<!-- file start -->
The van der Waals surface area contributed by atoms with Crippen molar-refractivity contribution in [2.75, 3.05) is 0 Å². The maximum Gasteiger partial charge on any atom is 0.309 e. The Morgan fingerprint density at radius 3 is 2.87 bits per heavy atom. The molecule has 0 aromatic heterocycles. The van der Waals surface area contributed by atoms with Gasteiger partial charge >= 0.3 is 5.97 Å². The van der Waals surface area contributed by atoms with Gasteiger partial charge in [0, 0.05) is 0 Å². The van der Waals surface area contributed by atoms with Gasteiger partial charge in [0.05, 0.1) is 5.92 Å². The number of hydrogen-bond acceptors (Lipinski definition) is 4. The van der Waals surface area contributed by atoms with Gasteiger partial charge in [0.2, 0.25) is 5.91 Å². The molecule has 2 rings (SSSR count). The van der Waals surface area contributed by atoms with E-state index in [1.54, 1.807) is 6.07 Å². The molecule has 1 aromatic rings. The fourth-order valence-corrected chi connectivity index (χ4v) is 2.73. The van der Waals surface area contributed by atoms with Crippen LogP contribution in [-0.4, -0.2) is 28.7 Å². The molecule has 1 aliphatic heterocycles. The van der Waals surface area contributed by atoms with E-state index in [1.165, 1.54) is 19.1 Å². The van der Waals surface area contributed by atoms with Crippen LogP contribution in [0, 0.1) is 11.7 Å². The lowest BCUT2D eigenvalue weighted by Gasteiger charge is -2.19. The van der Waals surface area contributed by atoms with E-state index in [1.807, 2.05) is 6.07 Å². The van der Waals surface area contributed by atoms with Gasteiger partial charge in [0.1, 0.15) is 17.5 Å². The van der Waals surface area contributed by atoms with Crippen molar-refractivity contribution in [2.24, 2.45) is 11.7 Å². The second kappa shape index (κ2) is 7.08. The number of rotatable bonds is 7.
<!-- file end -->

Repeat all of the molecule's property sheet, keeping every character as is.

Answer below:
The van der Waals surface area contributed by atoms with Crippen molar-refractivity contribution in [2.75, 3.05) is 0 Å². The maximum Gasteiger partial charge on any atom is 0.309 e. The Morgan fingerprint density at radius 3 is 2.87 bits per heavy atom. The molecule has 0 aromatic heterocycles. The van der Waals surface area contributed by atoms with Gasteiger partial charge >= 0.3 is 5.97 Å². The van der Waals surface area contributed by atoms with Gasteiger partial charge in [0, 0.05) is 0 Å². The van der Waals surface area contributed by atoms with Gasteiger partial charge in [0.05, 0.1) is 5.92 Å². The number of hydrogen-bond acceptors (Lipinski definition) is 4. The van der Waals surface area contributed by atoms with Gasteiger partial charge in [0.2, 0.25) is 5.91 Å². The molecule has 2 rings (SSSR count). The van der Waals surface area contributed by atoms with E-state index in [1.54, 1.807) is 6.07 Å². The molecule has 1 aromatic rings. The fourth-order valence-corrected chi connectivity index (χ4v) is 2.73. The van der Waals surface area contributed by atoms with Crippen LogP contribution in [-0.4, -0.2) is 28.7 Å². The molecule has 1 aliphatic heterocycles. The van der Waals surface area contributed by atoms with E-state index in [1.165, 1.54) is 19.1 Å². The van der Waals surface area contributed by atoms with Crippen LogP contribution in [0, 0.1) is 11.7 Å². The lowest BCUT2D eigenvalue weighted by Gasteiger charge is -2.19. The van der Waals surface area contributed by atoms with E-state index in [1.807, 2.05) is 6.07 Å². The van der Waals surface area contributed by atoms with Gasteiger partial charge in [0.1, 0.15) is 17.5 Å². The van der Waals surface area contributed by atoms with Crippen molar-refractivity contribution in [2.24, 2.45) is 11.7 Å². The second kappa shape index (κ2) is 7.08. The number of rotatable bonds is 7.